Ease of preparation is a big selling point for home cooks, which explains our love of slow cooker dinners and one pot meals.

Today’s version of that quick and easy kitchen savior is the sheet pan supper: all the ingredients (protein, vegetables and starch) are placed together on a sturdy, rimmed baking sheet, put in the oven, and a short time later, dinner is served.

The technique has been turning up everywhere: New York Times food columnist Melissa Clark shared a recipe and video last February; Bon Appetit and Rachael Ray magazines featured sheet pan recipe spreads in recent months; and last fall, a new book came out, “Sheet Pan Suppers.”

Author Molly Gilbert credits the popularity of this quick, easy cooking method to a simple fact: “I don’t think a lot of people have time to cook.”

Gilbert adds: “You don’t have to use four pots. You don’t have to wash as many dishes. For busy people with families, it’s a no-brainer.”

There are a few things to remember:


— A rimmed jelly roll pan or cookie sheet is not the same as a sturdy half sheet pan, which can be found at restaurant supply and kitchenware stores for as low as $8 apiece.

— Line the pan with aluminum foil or parchment paper to make cleanup a breeze.

— Make sure all ingredients are a consistent size. You want potatoes and vegetables to be uniform, chicken breasts or pork chops to be the same thickness. Otherwise, you will be constantly checking to see if that larger piece of protein is finished cooking while the rest of the meal is burning. (I learned the hard way while testing these recipes.)

“You don’t want to babysit this kind of thing, so be mindful when you are prepping,” advises Nina Elder, executive food editor at Rachael Ray magazine.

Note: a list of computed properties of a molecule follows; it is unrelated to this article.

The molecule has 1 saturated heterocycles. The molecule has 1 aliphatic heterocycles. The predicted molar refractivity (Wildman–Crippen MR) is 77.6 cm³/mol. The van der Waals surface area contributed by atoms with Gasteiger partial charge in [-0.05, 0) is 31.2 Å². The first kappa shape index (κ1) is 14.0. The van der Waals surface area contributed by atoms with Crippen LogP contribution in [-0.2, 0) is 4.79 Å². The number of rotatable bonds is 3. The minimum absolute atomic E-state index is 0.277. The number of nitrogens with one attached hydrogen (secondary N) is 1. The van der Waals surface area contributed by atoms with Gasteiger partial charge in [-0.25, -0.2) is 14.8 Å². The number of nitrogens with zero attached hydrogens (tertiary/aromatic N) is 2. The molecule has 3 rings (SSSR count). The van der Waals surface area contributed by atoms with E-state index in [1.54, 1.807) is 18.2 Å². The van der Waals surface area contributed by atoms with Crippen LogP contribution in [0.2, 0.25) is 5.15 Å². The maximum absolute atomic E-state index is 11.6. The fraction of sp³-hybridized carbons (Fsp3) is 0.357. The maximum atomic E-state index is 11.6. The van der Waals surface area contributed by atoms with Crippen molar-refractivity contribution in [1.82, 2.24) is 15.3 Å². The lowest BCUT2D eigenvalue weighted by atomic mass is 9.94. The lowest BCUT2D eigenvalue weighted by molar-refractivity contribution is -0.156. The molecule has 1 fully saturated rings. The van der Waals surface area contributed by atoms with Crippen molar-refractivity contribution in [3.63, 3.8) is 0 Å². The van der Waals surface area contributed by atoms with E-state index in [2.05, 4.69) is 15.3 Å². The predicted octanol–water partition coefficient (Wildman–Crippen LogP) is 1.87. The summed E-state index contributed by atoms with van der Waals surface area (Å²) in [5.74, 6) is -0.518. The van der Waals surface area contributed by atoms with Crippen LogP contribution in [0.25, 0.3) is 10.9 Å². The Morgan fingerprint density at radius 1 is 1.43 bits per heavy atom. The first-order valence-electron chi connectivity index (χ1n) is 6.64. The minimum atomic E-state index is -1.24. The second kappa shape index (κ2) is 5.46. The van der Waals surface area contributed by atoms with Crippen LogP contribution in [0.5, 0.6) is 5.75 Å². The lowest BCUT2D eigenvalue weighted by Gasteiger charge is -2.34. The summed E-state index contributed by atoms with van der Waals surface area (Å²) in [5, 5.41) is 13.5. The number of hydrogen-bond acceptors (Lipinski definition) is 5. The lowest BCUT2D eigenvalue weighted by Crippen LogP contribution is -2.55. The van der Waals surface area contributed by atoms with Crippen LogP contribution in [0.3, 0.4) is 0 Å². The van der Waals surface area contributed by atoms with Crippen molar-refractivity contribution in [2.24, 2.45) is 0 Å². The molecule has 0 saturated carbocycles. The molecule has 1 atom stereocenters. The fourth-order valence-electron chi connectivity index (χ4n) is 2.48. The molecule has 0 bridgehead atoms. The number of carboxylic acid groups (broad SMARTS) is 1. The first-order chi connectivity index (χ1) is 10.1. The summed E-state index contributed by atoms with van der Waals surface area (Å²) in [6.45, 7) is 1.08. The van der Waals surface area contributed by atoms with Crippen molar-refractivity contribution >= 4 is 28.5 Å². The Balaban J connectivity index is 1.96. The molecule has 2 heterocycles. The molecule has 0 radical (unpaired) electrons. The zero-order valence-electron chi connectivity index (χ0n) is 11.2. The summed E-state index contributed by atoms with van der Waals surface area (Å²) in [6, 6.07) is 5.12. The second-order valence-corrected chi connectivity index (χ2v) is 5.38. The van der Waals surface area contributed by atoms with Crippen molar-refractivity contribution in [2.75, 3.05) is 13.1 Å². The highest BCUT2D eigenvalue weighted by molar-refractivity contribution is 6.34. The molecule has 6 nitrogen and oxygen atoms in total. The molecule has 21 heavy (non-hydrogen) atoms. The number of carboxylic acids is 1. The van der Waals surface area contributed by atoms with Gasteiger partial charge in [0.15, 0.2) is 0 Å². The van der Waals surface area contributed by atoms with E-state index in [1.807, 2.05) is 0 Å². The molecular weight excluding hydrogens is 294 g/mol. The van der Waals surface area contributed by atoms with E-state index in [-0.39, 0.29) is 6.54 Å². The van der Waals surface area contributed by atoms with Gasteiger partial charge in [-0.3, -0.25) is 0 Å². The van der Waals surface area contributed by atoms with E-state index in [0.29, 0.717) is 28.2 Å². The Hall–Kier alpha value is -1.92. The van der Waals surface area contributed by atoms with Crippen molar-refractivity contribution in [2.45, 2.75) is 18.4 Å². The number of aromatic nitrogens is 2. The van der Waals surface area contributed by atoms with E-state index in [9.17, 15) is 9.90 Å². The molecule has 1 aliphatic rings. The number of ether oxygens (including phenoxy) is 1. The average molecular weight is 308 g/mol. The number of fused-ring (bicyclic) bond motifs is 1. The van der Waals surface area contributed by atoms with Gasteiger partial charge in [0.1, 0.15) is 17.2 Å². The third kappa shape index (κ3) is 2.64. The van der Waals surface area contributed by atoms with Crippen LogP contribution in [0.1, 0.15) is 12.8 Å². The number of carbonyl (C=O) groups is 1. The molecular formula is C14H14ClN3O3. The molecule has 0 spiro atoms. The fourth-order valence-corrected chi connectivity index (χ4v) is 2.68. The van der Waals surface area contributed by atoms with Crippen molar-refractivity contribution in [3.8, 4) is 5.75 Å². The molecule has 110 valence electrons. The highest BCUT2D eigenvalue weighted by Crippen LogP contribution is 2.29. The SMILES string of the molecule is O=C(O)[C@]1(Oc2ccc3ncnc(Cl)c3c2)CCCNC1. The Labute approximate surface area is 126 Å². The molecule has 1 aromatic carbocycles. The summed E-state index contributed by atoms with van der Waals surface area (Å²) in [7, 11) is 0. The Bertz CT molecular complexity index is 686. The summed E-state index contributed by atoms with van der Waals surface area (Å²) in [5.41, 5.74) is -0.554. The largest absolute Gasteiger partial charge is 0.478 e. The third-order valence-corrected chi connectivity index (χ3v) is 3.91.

— Place ingredients in a single layer and don’t crowd them. Air circulation is key to achieving perfectly roasted meats, caramelized vegetables and browned potatoes.

“You don’t want things to steam,” Elder says. “You want them to roast.”


If you have too many ingredients, Elder suggests placing the remaining ingredients on a second sheet pan.

And you will likely have more than one sheet pan because this cooking method is something to love.


Serves: 4

Adapted from the January/February issue of Rachael Ray magazine.

6 tablespoons olive oil, divided
Juice of 1 lemon, about 3 tablespoons
2 tablespoons chopped fresh thyme
1 tablespoon plus 1 teaspoon smoked paprika
4 cloves garlic, grated or pasted
Salt and freshly ground black pepper, to taste
4 bone-in pork chops, about 1-inch thick
1 (8-ounce) bag trimmed French green beans or haricots verts
4 medium Yukon Gold potatoes (about 1 1/2 pounds), cut into wedges
1 jarred roasted red bell pepper, coarsely chopped

Preheat oven to 475 degrees.


Mix 3 tablespoons olive oil, lemon juice, thyme, paprika and garlic in a large bowl. Season with salt and pepper. Add pork chops and turn to coat.

Toss green beans, potatoes and red pepper with the remaining 3 tablespoons olive oil on a large rimmed baking sheet. Spread in an even layer. Nestle pork chops among the vegetables.

Roast, turning the pork chops once, until the vegetables are tender and the chops are just cooked through, about 25 minutes.


Our recipe tester found that 2 large crowns of broccoli, cut into thin pieces, can be substituted for the broccolini. If you cannot find thin-cut chicken breasts, cut breasts into two pieces and pound thin with a meat mallet between two pieces of wax paper or plastic. You want all the chicken pieces to be about the same thickness.

Serves: 4

Adapted from “Sheet Pan Suppers,” by Molly Gilbert (Workman, 2014).